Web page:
It’s been a heck of a season for Premier League transfer buys, and that includes a bevy of intra-league purchases.
So who’ve been the best imports? Probably a safe bet to set some parameters.
[ MORE: Alonso, Pedro have Morata’s back ]
We’ll also opt against a couple Chelsea loanees signings, if just to whittle our list. Ruben Loftus-Cheek was magnificent before a long-term injury at Palace, and Kurt Zouma probably just sits beyond the Top Ten.
10. Jordan Pickford, Everton — Under siege at Sunderland for most of last season, Pickford probably expected smoother sailing than this: the Everton backstop has been forced into making the most saves in the Premier League (95). Fifty-four of those required him to dive. Only four teams have allowed more goals than Everton, which explains why some of you might be scratching your head at his inclusion.
9. James Tomkins, Crystal Palace — I thought the signing was silly, but Tomkins is nearly unrivaled in terms of interceptions per game in league play. Palace hasn’t been a defensive powerhouse, but his former club West Ham looks terrible since he moved across London.
8. Davinson Sanchez, Tottenham Hotspur – There have been bumps along the way — Sanchez is 21 — but he’s blessed with the speed to make up for his and others mistakes. A fine passer, Mauricio Pochettino should only further benefit from his career progression.
7. Ahmed Hegazi, West Bromwich Albion — Hegazi’s 2757 minutes played are the most amongst field players in the Premier League (though Alfie Mawson, Harry Maguire, Jack Cork, and Lewis Dunk could pass him by playing more than an hour in their match-in-hand).
6. Harry Maguire, Leicester City — The Foxes badly needed to lower the age of their center back corps, and can count their purchase of Maguire from Hull City as a coup. Perhaps no player other than Wilfred Ndidi has been as influential for Claude Puel‘s bunch.
5. Romelu Lukaku, Manchester United — Lukaku started dispelling myths about his production versus big teams when he was one of the lone stars in United’s Super Cup loss to Real Madrid. While he’s been up-and-down in terms of goals in said contests, his hold-up play and work ethic have been better than expected. His 21 key moments (14 goals, seven assists) are even with Roberto Firmino and trail only Mohamed Salah, Kevin De Bruyne, Raheem Sterling, Harry Kane, Sergio Aguero, and Leroy Sane. Anthony Martial is the closest United comparison, and he has 14. Paul Pogba and Jesse Lingard have 12.
4. Pascal Gross, Brighton and Hove Albion — The Ingolstadt transfer’s promise was quickly realized, and he’s posted five goals and eight assists. On a team with the fourth-lowest goal total in the league, that’s impressive. The only players with more PL assists: De Bruyne, Sane, Dele, David Silva, Salah, Pogba. Gross also ranks third in the league in crosses per game.
3. Nemanja Matic, Manchester United — It’s hard to fin the numbers to meet the eye test, but Matic flat out makes his team better. Maybe it’s organization, maybe it’s toughness, but there’s little doubt United is better in the middle of the park while former club Chelsea has struggled to find the same form since he skipped town. Advantage: Mou.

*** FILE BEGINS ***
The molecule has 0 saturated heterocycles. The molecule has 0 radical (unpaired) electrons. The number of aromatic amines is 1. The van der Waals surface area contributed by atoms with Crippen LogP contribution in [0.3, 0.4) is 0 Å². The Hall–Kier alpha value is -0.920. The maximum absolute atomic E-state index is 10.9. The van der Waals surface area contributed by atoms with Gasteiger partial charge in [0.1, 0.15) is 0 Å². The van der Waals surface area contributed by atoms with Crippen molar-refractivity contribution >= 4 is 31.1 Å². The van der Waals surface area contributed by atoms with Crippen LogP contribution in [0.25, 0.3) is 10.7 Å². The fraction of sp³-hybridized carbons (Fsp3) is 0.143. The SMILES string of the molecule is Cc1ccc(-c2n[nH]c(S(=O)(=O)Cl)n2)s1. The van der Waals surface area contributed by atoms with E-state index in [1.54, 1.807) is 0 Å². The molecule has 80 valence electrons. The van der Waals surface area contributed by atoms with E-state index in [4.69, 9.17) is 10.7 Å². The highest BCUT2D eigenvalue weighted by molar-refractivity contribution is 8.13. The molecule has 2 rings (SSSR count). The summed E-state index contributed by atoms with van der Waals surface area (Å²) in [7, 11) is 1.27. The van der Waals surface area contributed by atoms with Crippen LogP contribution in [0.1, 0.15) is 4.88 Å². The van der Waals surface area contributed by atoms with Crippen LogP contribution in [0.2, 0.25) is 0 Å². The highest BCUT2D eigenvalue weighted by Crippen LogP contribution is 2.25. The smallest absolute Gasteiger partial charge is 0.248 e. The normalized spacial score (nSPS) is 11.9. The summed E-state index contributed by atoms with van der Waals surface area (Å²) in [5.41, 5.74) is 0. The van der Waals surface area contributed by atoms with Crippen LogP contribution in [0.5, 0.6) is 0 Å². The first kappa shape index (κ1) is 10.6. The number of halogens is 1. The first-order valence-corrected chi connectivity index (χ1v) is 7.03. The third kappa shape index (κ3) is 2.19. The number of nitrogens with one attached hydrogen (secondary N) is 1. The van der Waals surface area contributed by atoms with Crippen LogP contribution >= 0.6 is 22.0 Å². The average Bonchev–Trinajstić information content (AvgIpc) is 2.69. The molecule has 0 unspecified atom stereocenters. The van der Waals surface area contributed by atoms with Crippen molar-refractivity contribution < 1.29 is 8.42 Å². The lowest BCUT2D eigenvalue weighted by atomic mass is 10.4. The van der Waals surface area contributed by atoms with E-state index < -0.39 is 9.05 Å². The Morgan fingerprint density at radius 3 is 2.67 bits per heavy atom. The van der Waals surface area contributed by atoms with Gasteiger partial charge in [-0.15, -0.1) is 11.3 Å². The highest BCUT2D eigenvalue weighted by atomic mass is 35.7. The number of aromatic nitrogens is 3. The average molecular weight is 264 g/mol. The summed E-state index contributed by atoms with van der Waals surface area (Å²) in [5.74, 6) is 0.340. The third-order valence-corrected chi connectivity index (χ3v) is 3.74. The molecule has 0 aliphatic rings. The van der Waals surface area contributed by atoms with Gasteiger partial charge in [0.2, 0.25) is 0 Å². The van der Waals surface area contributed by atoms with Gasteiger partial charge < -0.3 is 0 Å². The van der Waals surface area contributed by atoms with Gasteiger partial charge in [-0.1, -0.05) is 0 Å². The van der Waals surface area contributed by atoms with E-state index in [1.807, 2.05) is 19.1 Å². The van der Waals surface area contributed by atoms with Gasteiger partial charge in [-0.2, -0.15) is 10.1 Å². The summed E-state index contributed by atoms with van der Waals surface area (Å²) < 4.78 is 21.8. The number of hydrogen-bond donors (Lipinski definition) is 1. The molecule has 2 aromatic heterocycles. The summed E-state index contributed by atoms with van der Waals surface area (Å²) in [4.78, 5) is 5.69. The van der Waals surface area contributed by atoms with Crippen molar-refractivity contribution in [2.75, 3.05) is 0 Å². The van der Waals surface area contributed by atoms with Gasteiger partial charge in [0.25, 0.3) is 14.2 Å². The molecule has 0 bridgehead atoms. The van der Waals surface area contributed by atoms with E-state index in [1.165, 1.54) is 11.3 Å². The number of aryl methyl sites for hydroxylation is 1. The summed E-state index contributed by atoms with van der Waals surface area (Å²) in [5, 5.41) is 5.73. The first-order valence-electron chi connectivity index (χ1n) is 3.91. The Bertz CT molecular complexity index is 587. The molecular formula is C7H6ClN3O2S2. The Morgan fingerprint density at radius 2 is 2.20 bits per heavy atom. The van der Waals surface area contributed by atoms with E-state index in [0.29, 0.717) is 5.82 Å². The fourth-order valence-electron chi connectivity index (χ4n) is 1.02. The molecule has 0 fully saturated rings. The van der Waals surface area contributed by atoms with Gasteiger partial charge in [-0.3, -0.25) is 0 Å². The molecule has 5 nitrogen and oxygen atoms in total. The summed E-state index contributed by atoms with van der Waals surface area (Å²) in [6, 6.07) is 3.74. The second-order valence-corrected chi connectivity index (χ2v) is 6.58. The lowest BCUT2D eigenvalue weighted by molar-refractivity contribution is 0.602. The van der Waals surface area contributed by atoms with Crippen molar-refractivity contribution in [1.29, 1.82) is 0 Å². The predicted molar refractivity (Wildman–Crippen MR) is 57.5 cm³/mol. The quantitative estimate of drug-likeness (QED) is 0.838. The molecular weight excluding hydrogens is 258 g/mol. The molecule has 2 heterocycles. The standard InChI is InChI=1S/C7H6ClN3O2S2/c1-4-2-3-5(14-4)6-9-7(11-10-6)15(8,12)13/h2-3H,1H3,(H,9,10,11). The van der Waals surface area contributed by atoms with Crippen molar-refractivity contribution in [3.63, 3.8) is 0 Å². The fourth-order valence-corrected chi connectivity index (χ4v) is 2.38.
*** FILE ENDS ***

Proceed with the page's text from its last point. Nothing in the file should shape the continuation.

2. Ederson, Manchester City — Look only to last season’s status of City net minders to know how important the sweeper-style passing keeper is to Pep Guardiola‘s side. The Brazilian has pushed himself into competition for the starting gig at one of the World Cup favorites.
1. Mohamed Salah, Liverpool — There is no other answer here, and Harry Kane’s injury essentially gift wraps the Golden Boot to the Egyptian. There was a question as to whether he’d bring his Serie A flourish over to England, and that seems absurd now.
CHICAGO (AP) Mexican league midfielder Kekuta Manneh was added to the U.S. roster Monday for a March 27 exhibition against Paraguay at Cary, North Carolina.
The 27-year-old was born in Ghana and became a U.S. citizen two years ago while playing with Vancouver. He was traded to Columbus in March 2017 and signed with Pachuca in December.
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He is among eight players on the 23-man roster who could make their national team debuts. The others are goalkeeper Alex Bono; defenders Shaq Moore, Erik Palmer-Brown and Antonee Robinson; midfielders Marky Delgado and Tim Weah; and forward Andrija Novakovich
Four others have played just once: goalkeeper Zack Steffen, defender Cameron Carter-Vickers and midfielders Weston McKennie and Kenny Saief.
After failing to qualify for the World Cup, the U.S. will not play a competitive match until this summer.
The revised roster:
Goalkeepers: Alex Bono (Toronto), Bill Hamid (Midtjylland, Denmark), Zack Steffen (Columbus).
Defenders: Cameron Carter-Vickers (Ipswich Town, England), Eric Lichaj (Nottingham Forest, England), Matt Miazga (Vitesse, Netherlands), Shaq Moore (Levante, Spain), Erik Palmer-Brown (Kortrijk, Belgium), Antonee Robinson (Bolton, England), Jorge Villafana (Santos Laguna, Mexico), DeAndre Yedlin (Newcastle, England).
Midfielders: Tyler Adams (New York Red Bulls), Marky Delgado (Toronto), Kekuta Manneh (Pachuca, Mexico), Weston McKennie (Schalke, Germany), Darlington Nagbe (Atlanta), Cristian Roldan (Seattle), Kenny Saief (Anderlecht, Belgium), Wil Trapp (Columbus), Tim Weah (Paris Saint-Germain, France).
Forwards: Andrija Novakovich (Telstar, Netherlands), Rubio Rubin (Tijuana, Mexico), Bobby Wood (Hamburg, Germany).